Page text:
Iraqi interim finance minister Kamel al-Keylani has announced plans to transform Iraq’s statist economy into a free-market system. He said Iraq will allow private ownership -- including “up to one-hundred percent foreign ownership” -- in all sectors except natural resources. Iraq’s oil reserves, the second largest after Saudi Arabia’s, will remain in government hands for now.
The privatization plan will open Iraq up to the world for trade and investment. Among other things, Iraq will allow six foreign banks to purchase and take over a certain number of Iraqi banks. Other foreign banks will be allowed to buy fifty-percent stakes in local banks. Foreigners will be permitted to lease land for as long as forty years. Outside investment was severely restricted by United Nations sanctions imposed after Saddam Hussein invaded Kuwait in 1990. Those sanctions have been lifted.
The new economic policy will also slash Iraq’s top tax rate for individuals and businesses from forty-five percent to fifteen percent starting January 1st. But obtaining that revenue will depend on setting up a workable system of tax collection.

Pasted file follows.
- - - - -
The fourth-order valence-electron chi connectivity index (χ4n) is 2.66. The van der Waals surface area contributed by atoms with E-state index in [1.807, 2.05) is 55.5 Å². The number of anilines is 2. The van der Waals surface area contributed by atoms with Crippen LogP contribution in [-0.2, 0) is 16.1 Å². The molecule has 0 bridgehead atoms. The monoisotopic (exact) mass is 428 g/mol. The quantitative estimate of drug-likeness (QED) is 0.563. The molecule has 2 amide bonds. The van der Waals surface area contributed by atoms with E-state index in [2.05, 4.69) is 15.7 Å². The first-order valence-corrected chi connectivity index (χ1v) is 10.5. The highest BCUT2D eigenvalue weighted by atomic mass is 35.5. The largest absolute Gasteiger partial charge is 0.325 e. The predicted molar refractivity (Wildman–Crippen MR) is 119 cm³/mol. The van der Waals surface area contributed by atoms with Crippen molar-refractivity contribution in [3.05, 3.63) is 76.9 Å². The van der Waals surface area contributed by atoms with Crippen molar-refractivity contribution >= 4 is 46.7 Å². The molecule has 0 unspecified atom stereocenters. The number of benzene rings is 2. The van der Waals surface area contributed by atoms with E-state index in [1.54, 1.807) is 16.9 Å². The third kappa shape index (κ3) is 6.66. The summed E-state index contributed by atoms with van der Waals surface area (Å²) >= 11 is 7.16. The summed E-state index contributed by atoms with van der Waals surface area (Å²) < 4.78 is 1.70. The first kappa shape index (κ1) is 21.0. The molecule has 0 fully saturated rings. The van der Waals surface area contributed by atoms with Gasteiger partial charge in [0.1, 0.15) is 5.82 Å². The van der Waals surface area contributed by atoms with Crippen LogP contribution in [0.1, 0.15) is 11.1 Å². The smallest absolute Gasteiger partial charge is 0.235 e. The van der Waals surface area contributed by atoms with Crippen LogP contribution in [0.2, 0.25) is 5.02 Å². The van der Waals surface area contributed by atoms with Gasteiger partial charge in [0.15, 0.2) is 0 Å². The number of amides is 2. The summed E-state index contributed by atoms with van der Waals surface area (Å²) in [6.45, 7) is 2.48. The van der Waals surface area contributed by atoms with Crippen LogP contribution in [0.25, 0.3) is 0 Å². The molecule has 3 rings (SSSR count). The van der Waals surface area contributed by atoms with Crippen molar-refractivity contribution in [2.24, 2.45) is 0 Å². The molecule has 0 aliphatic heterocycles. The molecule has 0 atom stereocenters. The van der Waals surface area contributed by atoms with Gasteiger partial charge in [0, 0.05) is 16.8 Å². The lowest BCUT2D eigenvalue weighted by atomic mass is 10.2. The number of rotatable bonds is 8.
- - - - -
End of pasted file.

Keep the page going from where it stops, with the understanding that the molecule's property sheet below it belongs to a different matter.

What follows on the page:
Mr. Keylani said the reforms are aimed at promoting “Iraqi economic growth and [raising] the living standards of all Iraqis as soon as possible.” During three decades of Baath Party rule, Iraq had one of the world’s most centralized economies. Most companies were state-owned or operated. As Mr. Keylani said, “The true source of our problems stems from decades of economic mismanagement and corruption by Saddam Hussein.”
U.S. Treasury Secretary John Snow said the plan offers a “real promise” of economic revival in Iraq, which is struggling to cope with high unemployment and crumbling infrastructure. Critical to Iraq’s economic success will be ending the terrorist attacks. As Mr. Snow said, stability is necessary to attract substantial foreign investment.
As U.S.-led forces work to restore security, Iraqi citizens will be able to take advantage of the economic freedom and opportunity they were denied for so long.